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For example what is the origin of name Catherine?

Etymology Dictionary says that:

it's from French Catherine, from Medieval Latin Katerina, from Latin Ecaterina, from Greek Aikaterine. The -h- was introduced 16c., probably a folk etymology from Greek katheros "pure." The initial Greek vowel is preserved in Russian form Ekaterina. As the name of a type of pear, attested from 1640s. Catherine wheel (early 13c.) is named for St. Catherine of Alexandria, legendary virgin martyr from the time of Maximinus who was tortured on a spiked wheel. Her name day is Nov. 25. A popular saint in the Middle Ages, which accounts for the popularity of the given name.

So the origin of this word is Greek? or Latin? or French?

How to find out?

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    You've quoted a text which gives you the origin, and tells you that the earliest form is Greek, but that it has gone through Latin and French. What answer are you looking for beyond that? – Colin Fine Oct 22 '14 at 16:44
  • So the oldest language is always the origin? – Study.English.Well Oct 23 '14 at 17:02
  • The origin of borrowing is Greek. – Study.English.Well Oct 23 '14 at 18:34
  • If that's what you choose to mean by "origin", then that's what "origin" means. There is no single answer to your question. Any or all of the three languages may be the origin, depending on precisely what you want to use "origin" to mean. – Colin Fine Oct 23 '14 at 22:12
  • There are to special terms on this account: source of borrowing (language from which the loan word was taken into English) in our case it is French,and origin (the language to which the word may be traced) - here it is Greek. – Study.English.Well Oct 24 '14 at 8:06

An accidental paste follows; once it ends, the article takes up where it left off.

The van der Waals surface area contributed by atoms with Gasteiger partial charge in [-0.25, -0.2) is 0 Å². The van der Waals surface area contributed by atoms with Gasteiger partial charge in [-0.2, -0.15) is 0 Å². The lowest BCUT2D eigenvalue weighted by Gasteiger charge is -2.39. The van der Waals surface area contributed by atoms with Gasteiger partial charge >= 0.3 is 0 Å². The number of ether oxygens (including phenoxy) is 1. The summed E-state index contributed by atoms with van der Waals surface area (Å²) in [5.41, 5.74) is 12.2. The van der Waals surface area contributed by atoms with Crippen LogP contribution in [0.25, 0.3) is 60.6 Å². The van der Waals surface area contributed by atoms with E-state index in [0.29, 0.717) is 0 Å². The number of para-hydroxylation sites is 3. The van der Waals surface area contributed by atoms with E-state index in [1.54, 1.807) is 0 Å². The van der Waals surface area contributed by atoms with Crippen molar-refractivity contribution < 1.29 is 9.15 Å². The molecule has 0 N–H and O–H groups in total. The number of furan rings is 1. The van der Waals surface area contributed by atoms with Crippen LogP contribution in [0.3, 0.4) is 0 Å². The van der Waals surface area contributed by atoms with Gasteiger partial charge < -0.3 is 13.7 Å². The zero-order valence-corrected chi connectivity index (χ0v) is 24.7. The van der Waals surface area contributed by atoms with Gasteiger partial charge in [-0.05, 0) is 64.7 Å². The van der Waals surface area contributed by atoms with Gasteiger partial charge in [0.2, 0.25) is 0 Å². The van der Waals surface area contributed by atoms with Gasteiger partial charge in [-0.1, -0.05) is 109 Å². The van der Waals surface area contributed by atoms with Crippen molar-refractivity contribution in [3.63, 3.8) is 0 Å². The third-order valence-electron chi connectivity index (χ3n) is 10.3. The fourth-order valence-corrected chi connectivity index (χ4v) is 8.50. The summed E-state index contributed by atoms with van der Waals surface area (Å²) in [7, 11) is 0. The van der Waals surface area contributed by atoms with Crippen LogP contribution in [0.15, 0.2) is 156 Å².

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Borrowing happens in stages. The English name Catherine is borrowed from French, the French from Latin, the Latin from Greek. From an English point of view the origin is French.

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  • So unlike with rivers, the origin is not where it originates? If one wanted to trace a word back all the way, past it's mere origin, what word ought to be used in the sentence "trace the word right back to its ..."? – hippietrail Oct 22 '14 at 20:52
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    The origin is in the garden of Eden (or East Africa, whichever version you prefer). I have not been able to find my way there. – fdb Oct 22 '14 at 21:05
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    Follow Starostin to Proto-World. From there you're on your own (-; – hippietrail Oct 22 '14 at 21:07
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Borrowing can also go back and forth. The word "flirt" is used in French, both as a noun (for the act or for the person) and as a verb ("flirter"). It was clearly borrowed, a few decades ago, from English.

But in English, it is said (among other possible origins) to possibly derives from the French "conter fleurette", borrowed a long time ago (16th century). I will not get into the etymology of "conter fleurette", since a quick scan of the web shows many not so compatible views of it.

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Which origin?


If you're looking for which language a word first emerged, you'd be looking for the ultimate origin.

So in the case of the name Catherine, we can say that it is ultimately from Greek Aikaterine.


But sometimes we aren't so interested in the ultimate origin so much as an intermediate one, especially when we try to understand how the spelling or pronunciation has changed over time.

There isn't really a specific name for this, but a term I like to use among friends is vectoral origin. Can we determine which language has transmitted a particular word to another?

Catherine was directly loaned into English through the French Catherine, hence the identical spelling and similar pronunciation.


All of the steps you can find in a dictionary altogether constitute the origin of a word, or at least a speculation thereof.

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